Petco has stopped selling shock collars and is calling on others in the pet industry to follow suit.
The San Diego, CA-based pet supply retailer announced tuesday that it had stopped selling all electronic shock collars, including human- and bark-activated models.
Petco CEO Ron Coughlin said in the announcement that shock collars have been shown to “increase fear, anxiety and stress in dogs.”
“As a health and wellness company, our mission is focused on improving the lives of pets, and we believe selling shock collars does the opposite,” Coughlin said. “It is our responsibility to ensure that we, and others, do not get potentially harmful products into the wrong hands.”
The store will instead promote positive reinforcement training methods, which reward good behavior instead of punishing bad behavior, as recommended by the Petco Pet Wellness Council, a group of veterinary science and animal care experts. that the company brought together last year.
“Shock collars are misguided, outdated and harmful equipment,” said Dr. Alexandra Horowitz, PPWC member and head of the Horowitz Dog Cognition Lab at Barnard College, in a written statement.
Petco offers a free introductory online course on positive reinforcement training. It is also expanding the services and resources it offers to help pet owners care for their animal friends.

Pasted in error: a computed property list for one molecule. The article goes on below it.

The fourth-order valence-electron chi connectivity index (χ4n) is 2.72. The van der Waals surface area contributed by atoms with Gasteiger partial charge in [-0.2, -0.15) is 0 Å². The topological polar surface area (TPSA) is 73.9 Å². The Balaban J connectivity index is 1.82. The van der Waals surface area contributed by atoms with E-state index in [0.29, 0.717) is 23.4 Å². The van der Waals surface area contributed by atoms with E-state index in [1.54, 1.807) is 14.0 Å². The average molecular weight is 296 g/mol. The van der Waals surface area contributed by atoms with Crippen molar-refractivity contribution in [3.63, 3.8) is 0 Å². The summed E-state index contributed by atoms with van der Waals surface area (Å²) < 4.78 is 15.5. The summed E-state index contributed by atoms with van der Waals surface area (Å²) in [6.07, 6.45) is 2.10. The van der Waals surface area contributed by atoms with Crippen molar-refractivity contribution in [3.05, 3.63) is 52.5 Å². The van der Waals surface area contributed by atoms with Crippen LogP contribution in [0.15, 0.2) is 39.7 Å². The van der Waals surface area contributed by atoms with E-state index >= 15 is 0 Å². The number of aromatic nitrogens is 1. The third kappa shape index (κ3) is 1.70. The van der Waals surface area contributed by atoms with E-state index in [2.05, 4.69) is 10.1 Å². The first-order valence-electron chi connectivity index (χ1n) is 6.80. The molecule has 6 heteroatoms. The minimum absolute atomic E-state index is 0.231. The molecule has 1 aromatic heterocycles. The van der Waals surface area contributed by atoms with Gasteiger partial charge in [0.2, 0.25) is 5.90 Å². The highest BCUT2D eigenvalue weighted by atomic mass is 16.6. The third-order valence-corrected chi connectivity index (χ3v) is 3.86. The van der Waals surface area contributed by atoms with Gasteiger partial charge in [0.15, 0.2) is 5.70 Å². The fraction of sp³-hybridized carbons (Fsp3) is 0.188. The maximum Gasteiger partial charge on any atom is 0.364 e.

Dr Whitney Miller, chief veterinary officer at Petco, said science shows animals will learn faster if they are allowed to voluntarily participate in the process and are rewarded for their preferred behavior.
“Punishment is not only less effective at changing unwanted behaviors, shock collars are known to reinforce negative behaviors and create anxiety in pets,” Miller said.
Petco has also started a petition calling on other retailers and pet owners to stop selling, buying and using shock collars other than under the direction of a certified dog trainer.
The chain movement seems to have a lot of support. Nearly 14,000 people had signed the petition by Tuesday evening.
A recent study by research and analytics firm Edelman Intelligence found that 69% of “dog parents” consider shock collars to be cruel, and 59% said they would rather electrocute themselves than use a shock collar on their dog.
“Electricity may be essential to powering your microwave, but it has no role for the average parent training their dog,” Coughlin said.